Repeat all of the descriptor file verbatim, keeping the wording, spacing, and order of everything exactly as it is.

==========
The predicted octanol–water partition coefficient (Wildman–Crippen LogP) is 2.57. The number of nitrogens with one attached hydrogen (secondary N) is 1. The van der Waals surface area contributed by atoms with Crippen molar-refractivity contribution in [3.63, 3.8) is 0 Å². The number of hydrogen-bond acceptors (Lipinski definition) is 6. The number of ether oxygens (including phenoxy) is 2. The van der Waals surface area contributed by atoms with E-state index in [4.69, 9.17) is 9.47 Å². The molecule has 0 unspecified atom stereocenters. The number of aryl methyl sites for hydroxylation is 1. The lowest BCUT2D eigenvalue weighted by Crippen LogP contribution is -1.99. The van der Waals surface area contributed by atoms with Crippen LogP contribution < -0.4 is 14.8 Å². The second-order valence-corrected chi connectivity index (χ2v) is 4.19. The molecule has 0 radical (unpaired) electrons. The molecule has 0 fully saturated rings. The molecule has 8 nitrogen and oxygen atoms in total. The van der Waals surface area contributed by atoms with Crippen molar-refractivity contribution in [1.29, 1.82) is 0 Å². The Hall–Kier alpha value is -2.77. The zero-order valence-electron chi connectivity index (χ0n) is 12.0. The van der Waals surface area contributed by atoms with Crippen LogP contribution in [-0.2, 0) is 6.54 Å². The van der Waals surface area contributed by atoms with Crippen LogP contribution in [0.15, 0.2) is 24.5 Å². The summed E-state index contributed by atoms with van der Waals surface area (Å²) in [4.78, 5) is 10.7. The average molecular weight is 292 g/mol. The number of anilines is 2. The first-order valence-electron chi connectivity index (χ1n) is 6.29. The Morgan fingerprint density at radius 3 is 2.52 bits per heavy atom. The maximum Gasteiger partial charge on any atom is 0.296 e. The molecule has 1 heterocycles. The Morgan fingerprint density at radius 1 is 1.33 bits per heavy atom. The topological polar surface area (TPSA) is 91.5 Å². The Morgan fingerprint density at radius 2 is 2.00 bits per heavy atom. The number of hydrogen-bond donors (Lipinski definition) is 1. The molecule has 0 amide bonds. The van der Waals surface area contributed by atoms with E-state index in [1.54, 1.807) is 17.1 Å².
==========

The predicted octanol–water partition coefficient (Wildman–Crippen LogP) is 2.57. The number of nitrogens with one attached hydrogen (secondary N) is 1. The van der Waals surface area contributed by atoms with Crippen molar-refractivity contribution in [3.63, 3.8) is 0 Å². The number of hydrogen-bond acceptors (Lipinski definition) is 6. The number of ether oxygens (including phenoxy) is 2. The van der Waals surface area contributed by atoms with E-state index in [4.69, 9.17) is 9.47 Å². The molecule has 0 unspecified atom stereocenters. The number of aryl methyl sites for hydroxylation is 1. The lowest BCUT2D eigenvalue weighted by Crippen LogP contribution is -1.99. The van der Waals surface area contributed by atoms with Crippen LogP contribution < -0.4 is 14.8 Å². The second-order valence-corrected chi connectivity index (χ2v) is 4.19. The molecule has 0 radical (unpaired) electrons. The molecule has 0 fully saturated rings. The molecule has 8 nitrogen and oxygen atoms in total. The van der Waals surface area contributed by atoms with Crippen molar-refractivity contribution in [1.29, 1.82) is 0 Å². The Hall–Kier alpha value is -2.77. The zero-order valence-electron chi connectivity index (χ0n) is 12.0. The van der Waals surface area contributed by atoms with Crippen LogP contribution in [-0.2, 0) is 6.54 Å². The van der Waals surface area contributed by atoms with Crippen LogP contribution in [0.15, 0.2) is 24.5 Å². The summed E-state index contributed by atoms with van der Waals surface area (Å²) in [4.78, 5) is 10.7. The average molecular weight is 292 g/mol. The number of anilines is 2. The first-order valence-electron chi connectivity index (χ1n) is 6.29. The Morgan fingerprint density at radius 3 is 2.52 bits per heavy atom. The maximum Gasteiger partial charge on any atom is 0.296 e. The molecule has 1 heterocycles. The Morgan fingerprint density at radius 1 is 1.33 bits per heavy atom. The topological polar surface area (TPSA) is 91.5 Å². The Morgan fingerprint density at radius 2 is 2.00 bits per heavy atom. The number of hydrogen-bond donors (Lipinski definition) is 1. The molecule has 0 amide bonds. The van der Waals surface area contributed by atoms with E-state index in [1.54, 1.807) is 17.1 Å².